In recent years, photographer and filmmaker Kadir van Lohuizen (1963) documented the global food industry. He has worked as a photojournalist for national and international media for decades already and has won several awards. The National Maritime Museum previously worked with Kadir van Lohuizen in 2019 for the exhibition Rising Tide.

As a photographer, Kadir van Lohuizen (Netherlands, 1963) is well equipped in many fields. In recent years, Kadir conducted extensive research on the global food industry. At the beginning of this research, he recorded the entire Dutch food chain: from the development of high-tech modified seeds to the Edammer-cheese for export. For Food for Thought, he looked beyond the Netherlands and went all over the world: from Kenya to China and from the United States to the Middle East.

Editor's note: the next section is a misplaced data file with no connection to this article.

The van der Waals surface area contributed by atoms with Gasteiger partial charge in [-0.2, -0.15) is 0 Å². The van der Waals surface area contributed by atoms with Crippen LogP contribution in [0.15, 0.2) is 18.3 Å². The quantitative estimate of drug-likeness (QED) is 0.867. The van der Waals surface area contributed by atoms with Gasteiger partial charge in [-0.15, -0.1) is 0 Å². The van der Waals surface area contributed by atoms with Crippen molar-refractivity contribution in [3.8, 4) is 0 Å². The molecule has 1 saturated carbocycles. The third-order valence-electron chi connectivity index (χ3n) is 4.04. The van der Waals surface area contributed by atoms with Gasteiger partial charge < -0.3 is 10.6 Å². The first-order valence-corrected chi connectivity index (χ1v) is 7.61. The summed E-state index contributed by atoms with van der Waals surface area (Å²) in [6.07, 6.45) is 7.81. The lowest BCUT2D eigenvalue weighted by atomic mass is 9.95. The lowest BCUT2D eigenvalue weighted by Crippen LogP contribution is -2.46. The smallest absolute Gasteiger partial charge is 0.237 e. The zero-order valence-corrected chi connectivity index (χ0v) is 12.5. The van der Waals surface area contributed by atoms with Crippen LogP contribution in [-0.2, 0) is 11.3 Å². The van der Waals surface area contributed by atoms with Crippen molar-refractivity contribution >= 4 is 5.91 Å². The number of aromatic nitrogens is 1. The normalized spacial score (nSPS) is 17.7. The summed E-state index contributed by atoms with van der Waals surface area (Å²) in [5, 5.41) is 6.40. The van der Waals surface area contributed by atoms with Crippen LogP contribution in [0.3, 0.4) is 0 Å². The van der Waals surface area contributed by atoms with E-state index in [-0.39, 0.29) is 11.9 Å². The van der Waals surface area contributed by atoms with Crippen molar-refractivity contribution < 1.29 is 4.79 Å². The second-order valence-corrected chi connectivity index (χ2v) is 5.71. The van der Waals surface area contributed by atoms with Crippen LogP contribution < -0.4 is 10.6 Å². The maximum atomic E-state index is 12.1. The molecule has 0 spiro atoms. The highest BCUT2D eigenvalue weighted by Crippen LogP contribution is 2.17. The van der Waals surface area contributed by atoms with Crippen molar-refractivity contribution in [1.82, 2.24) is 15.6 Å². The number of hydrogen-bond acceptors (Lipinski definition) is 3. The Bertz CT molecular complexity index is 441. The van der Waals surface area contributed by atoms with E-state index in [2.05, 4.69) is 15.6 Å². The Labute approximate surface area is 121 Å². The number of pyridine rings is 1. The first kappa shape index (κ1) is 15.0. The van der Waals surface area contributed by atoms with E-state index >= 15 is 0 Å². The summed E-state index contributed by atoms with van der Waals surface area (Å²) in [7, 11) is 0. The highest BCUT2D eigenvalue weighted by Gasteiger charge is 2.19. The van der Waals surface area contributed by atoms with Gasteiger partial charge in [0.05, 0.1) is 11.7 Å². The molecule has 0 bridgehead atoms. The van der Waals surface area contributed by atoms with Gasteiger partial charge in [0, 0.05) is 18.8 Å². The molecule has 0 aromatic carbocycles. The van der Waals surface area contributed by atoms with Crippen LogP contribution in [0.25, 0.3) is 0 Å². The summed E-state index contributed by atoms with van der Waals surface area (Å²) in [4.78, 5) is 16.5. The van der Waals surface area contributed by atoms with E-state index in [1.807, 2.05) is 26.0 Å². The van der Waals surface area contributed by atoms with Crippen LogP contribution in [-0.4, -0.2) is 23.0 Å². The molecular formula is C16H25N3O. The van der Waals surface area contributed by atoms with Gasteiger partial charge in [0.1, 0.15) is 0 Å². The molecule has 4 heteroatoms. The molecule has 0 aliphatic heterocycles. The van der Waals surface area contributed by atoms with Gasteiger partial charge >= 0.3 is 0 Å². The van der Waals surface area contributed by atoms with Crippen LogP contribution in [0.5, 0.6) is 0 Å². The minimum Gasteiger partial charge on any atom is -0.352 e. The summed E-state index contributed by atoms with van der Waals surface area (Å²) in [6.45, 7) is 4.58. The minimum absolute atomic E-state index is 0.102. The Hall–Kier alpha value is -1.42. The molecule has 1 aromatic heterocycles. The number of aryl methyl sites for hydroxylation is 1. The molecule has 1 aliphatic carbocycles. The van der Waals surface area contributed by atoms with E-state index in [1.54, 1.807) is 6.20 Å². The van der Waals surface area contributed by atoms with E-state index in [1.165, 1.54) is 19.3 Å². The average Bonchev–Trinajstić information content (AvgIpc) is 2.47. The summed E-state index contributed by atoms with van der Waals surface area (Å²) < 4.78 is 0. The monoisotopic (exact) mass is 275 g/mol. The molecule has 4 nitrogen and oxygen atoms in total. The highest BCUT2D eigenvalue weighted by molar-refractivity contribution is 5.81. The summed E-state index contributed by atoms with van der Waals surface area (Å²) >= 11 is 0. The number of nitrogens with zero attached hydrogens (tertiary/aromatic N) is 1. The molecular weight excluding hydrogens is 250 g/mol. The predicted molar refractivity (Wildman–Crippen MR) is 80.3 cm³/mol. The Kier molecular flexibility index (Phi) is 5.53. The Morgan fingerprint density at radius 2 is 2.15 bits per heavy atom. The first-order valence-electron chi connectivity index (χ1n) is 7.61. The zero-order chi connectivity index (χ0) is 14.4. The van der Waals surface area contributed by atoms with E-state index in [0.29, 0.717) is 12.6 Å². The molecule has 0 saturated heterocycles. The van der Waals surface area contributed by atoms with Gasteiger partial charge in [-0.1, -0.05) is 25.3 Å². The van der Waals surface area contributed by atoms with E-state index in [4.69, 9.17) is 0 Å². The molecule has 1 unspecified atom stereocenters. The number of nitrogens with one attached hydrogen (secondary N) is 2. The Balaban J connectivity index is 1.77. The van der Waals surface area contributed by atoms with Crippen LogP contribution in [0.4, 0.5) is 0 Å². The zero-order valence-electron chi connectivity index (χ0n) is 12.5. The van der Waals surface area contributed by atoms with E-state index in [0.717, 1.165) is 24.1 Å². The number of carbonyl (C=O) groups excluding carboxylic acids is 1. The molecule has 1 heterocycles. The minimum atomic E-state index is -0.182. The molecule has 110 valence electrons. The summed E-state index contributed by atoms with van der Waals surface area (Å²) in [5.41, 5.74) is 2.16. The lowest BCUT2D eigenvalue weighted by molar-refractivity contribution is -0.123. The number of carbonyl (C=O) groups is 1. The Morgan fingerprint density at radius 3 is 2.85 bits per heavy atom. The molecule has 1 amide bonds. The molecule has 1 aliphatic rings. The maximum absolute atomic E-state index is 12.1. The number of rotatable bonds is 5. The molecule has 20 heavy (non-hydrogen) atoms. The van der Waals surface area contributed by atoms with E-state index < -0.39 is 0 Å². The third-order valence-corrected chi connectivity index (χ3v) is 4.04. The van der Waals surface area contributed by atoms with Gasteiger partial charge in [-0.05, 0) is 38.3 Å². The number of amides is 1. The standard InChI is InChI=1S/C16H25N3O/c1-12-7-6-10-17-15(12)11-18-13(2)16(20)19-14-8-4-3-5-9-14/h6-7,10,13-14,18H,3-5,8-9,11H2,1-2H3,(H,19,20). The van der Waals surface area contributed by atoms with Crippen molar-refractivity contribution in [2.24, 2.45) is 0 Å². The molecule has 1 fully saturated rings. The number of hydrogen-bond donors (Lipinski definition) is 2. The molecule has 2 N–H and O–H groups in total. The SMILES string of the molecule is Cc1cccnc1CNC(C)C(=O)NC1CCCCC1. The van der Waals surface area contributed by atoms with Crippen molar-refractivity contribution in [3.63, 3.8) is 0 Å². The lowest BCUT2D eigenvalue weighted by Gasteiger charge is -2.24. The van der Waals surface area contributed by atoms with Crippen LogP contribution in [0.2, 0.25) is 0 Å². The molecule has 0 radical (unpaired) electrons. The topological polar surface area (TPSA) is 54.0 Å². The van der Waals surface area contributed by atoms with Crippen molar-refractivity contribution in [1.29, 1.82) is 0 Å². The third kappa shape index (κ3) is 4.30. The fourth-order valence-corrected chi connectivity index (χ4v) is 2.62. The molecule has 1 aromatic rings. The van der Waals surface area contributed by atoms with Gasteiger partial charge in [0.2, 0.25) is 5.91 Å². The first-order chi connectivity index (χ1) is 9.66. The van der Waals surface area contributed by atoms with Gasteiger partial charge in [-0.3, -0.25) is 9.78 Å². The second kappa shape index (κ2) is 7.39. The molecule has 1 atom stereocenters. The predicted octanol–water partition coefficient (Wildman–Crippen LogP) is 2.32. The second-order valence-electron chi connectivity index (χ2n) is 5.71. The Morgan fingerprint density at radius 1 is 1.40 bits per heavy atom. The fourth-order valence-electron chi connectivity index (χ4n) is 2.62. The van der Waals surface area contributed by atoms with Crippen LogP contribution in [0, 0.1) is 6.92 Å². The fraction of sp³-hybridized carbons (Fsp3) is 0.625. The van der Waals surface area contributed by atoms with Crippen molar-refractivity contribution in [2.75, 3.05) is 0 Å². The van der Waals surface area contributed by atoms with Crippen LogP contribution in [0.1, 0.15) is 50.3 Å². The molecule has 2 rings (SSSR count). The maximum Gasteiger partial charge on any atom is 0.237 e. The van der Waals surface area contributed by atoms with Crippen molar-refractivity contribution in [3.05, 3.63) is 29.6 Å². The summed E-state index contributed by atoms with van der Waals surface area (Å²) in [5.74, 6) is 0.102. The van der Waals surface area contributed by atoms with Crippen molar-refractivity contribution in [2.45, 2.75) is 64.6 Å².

In 2019 and 2020, the National Maritime Museum previously presented an exhibition with Kadir: Rising Tide. This exhibition used immersive photography to portray the global impact of rising sea levels.

Kadir has also documented various conflicts in Africa and elsewhere around the world, but he is probably best known for his long-running projects on the seven world rivers, the consequences of rising sea levels, the diamond industry, migration in North and South America and the (poor) ways in which six mega cities deal with waste.

His photo series on trash in world cities won him a World Press Photo Award in 2018. He also won the Silver Camera in 1994, 1997 and 2001.

Kadir has won many prizes and awards in photojournalism and is co-founder of NOOR Images. In 2000 and 2002, he was a member of the jury in the World Press Photo competition, and until recently he was a member of the World Press Photo Foundation's Supervisory Board. Kadir frequently gives lectures, is a photography teacher and lives in Amsterdam.